Wednesday, 7 January 2009

Boris Johnson's Bendy Jihad: boondoggle edition

Tom from Boris Watch and Andrew Bowden have both been studying TfL's bendy bus consultation. The results?


Okay so we've been over most of this. We know, that Boris knows, that we know, that this policy has absolutely nothing to do with common sense value-for-money policy-making and everything to do with ideologically-nonsensical politicking. 

He's confidently marched us up the double-decker stairway anyway, and even though there's a gang of knife-wielding maniacs on the top deck, there's no way he's going march us back down again.

This is what his deputy Kit Malthouse calls courage

Now one man's hard-headed courage is another man's blind folly, but we are where we are. 

Bendies are going and eventually we will get the gleaming red boondoggles that are the new Routemasters. So let's take a look at those boondoggles.

Into the abyss

Well when you're marching up a bus stairway, you always have to keep in mind that at some point you're going to have to march back down again. Even if the gang of knife-wielding maniacs doesn't set you on your heels, at some point you're going to need to get off at your stop.

With this in mind, and with the Routemaster competition still ongoing, London Travelwatch prepared a report on which staircases work best on a double decker. Here's a summary:

The original Routemaster staircases were rear ascending and had a steep 90 degree turn. Steps on the curve were obviously narrower and more difficult to traverse, but overall they seemed to work.

The onset of front-loading buses meant that some later designs put the staircase at the front. 

Thankfully these were never taken up in London, partly because of the risk of being hurled into the abyss whenever the bus made a particularly sharp stop.

As a result of this fault, future designs put the staircase in the middle. Although they were no longer front ascending, the DMS and Titan designs unfortunately had the added obstacle of a 180 degree spiral turn.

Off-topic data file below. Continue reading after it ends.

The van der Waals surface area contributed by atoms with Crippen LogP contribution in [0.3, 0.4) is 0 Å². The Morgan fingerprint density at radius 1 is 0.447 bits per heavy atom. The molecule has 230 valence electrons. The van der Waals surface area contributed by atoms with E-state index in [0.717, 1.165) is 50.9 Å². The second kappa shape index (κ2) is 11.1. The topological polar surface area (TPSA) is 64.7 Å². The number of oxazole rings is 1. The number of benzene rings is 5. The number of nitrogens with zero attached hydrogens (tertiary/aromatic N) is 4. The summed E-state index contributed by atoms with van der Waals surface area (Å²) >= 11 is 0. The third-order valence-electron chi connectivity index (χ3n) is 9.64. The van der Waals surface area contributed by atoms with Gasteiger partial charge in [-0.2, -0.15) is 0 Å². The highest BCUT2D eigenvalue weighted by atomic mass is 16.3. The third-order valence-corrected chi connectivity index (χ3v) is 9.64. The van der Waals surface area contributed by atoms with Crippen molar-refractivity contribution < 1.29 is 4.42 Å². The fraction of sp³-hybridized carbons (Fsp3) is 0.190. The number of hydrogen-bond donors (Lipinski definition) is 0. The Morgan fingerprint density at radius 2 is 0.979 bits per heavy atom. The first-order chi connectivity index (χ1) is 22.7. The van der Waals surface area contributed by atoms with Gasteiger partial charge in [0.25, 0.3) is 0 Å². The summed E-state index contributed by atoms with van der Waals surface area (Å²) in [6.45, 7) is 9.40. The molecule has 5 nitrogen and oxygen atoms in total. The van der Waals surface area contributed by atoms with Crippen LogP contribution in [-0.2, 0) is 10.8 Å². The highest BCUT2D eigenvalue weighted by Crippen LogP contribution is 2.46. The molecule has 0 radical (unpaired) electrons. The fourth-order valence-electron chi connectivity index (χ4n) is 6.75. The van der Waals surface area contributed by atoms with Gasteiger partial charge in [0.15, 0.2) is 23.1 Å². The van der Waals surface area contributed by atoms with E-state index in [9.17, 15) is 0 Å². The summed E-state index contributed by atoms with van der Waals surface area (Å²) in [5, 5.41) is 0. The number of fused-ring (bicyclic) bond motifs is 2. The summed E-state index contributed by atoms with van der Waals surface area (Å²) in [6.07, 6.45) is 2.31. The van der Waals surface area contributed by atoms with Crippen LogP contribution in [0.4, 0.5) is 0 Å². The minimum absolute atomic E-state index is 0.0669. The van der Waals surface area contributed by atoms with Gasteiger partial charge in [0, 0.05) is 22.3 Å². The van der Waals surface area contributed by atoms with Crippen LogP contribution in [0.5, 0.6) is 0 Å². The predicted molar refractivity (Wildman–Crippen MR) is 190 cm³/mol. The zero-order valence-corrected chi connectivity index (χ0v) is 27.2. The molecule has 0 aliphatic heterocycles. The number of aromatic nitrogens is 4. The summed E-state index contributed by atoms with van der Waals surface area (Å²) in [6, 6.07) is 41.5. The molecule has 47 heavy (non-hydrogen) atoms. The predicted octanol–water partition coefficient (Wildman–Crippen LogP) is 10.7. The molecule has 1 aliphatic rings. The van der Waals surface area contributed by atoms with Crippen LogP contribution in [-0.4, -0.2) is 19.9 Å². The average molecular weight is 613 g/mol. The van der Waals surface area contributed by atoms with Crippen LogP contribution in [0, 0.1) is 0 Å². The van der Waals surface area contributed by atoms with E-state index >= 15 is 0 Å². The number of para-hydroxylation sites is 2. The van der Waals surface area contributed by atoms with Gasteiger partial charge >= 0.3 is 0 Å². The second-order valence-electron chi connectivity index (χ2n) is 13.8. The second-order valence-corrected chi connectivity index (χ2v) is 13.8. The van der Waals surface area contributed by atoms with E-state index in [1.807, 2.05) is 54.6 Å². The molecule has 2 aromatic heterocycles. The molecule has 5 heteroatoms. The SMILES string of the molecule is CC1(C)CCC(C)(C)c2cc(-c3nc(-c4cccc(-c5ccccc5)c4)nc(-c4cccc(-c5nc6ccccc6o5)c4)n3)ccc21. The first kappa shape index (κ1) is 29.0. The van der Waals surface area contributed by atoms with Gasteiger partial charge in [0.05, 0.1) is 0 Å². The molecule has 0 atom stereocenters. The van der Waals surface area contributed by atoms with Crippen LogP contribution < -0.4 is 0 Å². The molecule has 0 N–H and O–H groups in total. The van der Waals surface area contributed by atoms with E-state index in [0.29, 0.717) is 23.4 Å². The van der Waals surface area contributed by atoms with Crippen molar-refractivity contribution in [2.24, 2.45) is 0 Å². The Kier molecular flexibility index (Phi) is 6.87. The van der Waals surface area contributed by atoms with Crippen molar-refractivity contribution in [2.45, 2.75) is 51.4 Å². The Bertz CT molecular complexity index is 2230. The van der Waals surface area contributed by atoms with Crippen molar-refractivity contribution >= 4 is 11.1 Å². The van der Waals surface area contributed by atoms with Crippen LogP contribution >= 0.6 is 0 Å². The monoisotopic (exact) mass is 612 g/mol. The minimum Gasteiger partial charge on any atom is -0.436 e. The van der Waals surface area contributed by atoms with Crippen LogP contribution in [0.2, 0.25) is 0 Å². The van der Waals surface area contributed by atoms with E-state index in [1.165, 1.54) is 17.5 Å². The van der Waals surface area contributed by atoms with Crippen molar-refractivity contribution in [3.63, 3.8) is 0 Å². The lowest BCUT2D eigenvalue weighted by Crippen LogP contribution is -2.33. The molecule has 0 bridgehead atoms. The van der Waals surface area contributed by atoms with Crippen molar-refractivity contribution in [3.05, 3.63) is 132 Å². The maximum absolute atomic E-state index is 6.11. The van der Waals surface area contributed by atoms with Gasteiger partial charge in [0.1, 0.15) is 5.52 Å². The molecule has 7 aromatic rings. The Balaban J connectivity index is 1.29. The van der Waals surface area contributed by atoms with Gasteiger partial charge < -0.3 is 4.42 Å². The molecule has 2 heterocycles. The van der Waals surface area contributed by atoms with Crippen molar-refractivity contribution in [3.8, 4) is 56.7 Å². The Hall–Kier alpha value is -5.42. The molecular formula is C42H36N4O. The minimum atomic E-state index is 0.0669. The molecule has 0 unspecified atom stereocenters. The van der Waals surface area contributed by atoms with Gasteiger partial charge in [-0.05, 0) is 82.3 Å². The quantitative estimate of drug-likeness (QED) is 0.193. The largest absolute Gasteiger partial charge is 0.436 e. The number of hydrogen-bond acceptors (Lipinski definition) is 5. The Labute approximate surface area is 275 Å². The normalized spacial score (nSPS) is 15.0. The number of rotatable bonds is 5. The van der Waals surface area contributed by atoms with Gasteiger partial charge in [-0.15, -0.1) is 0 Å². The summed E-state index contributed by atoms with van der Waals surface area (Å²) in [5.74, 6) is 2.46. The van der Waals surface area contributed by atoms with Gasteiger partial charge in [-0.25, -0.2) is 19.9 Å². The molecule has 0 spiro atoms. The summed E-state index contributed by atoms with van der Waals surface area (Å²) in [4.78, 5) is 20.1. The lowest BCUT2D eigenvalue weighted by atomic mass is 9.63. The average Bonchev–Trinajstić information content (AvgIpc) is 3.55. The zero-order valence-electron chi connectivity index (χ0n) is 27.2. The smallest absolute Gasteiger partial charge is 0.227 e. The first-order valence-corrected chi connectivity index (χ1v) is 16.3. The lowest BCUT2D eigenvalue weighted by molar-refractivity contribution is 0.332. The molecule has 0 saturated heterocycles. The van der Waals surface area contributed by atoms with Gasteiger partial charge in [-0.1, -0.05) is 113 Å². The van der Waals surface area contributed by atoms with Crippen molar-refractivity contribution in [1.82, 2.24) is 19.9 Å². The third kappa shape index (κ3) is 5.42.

This meant that the staircase treads were even narrower and more dangerous to descend than those they had replaced.

The solution was the 'square' staircase as shown above. Less precarious than the spiral and with a wider tread, the Metrobus seemed to be the ideal solution. However, space considerations meant that later designs incorporated the now ubiquitous straight staircase:

The straight staircase is almost in universal use in London. It is both easy to ascend and takes up a minimum amount of space. However, there are significant problems with it as pointed out by Travelwatch:

"For the passenger, the problem with a straight staircase becomes apparent once the bus actually moves. The reality is that a bus lurches about – back and fore, sideways, up and down and in any combination of these – and can brake suddenly. For passengers going up the stairs there is no real problem; if they are thrown off balance the worst that is likely to happen is that they fall forward onto the staircase. This is unpleasant and may result in minor injury, but it is a risk which passengers seem willing to take.

"Descending a straight staircase is different. When standing at the top, the passenger looks down on a long open space which offers an unbroken fall if the bus lurches or brakes suddenly. Even for the most able bodied, this is psychologically disturbing, causes most users to hesitate as they descend (thus slowing the unloading of the bus) and is particularly difficult for those who are carrying bags and therefore have only one hand free to hold the handrail."

Of course the ideal solution to all of these problems is to simply *not* have a staircase at all. 

But accepting that double deckers are necessary on some routes, and accepting that a whole new fleet of them is about to be designed and built, then it is important that these considerations are taken into account. 

So what did Travelwatch advise? Well here's how they broke it down:

Recommendations

That London TravelWatch adopts the following policy on bus staircases (subject to any further evidence becoming available from practical trials) :

(a) All staircases should be forward ascending. 

(b) Straight staircases which present descending passengers with a long drop into an open void are not acceptable.

(c) Of previous staircase designs in London – 
  • The square staircase used on the Metrobus is the preferred option. 
  • The 90 degree curve used on the Routemaster may be acceptable, subject to careful attention to design detail and to user testing. 
  • The 180 degree spiral used on the DMS and the Titan is not acceptable.
 
Okay, so the straight staircases don't work, the square ones do, the 90 degree curve just about does the job, but the 180 degree curve absolutely doesn't.

Now after reading all of this can you guess which type of staircase our common sense, listening mayor went for. Yep, you've guessed it:

13 comments:

Anonymous said...

Foster's deasign was chosen for one reason and one reason only, because they are the big name. The policy needed credibility and Foster was seen as the best way to supply that. Never mind that they've got no experience at designing buses. They just sound and look good and that was enough.

AdamB said...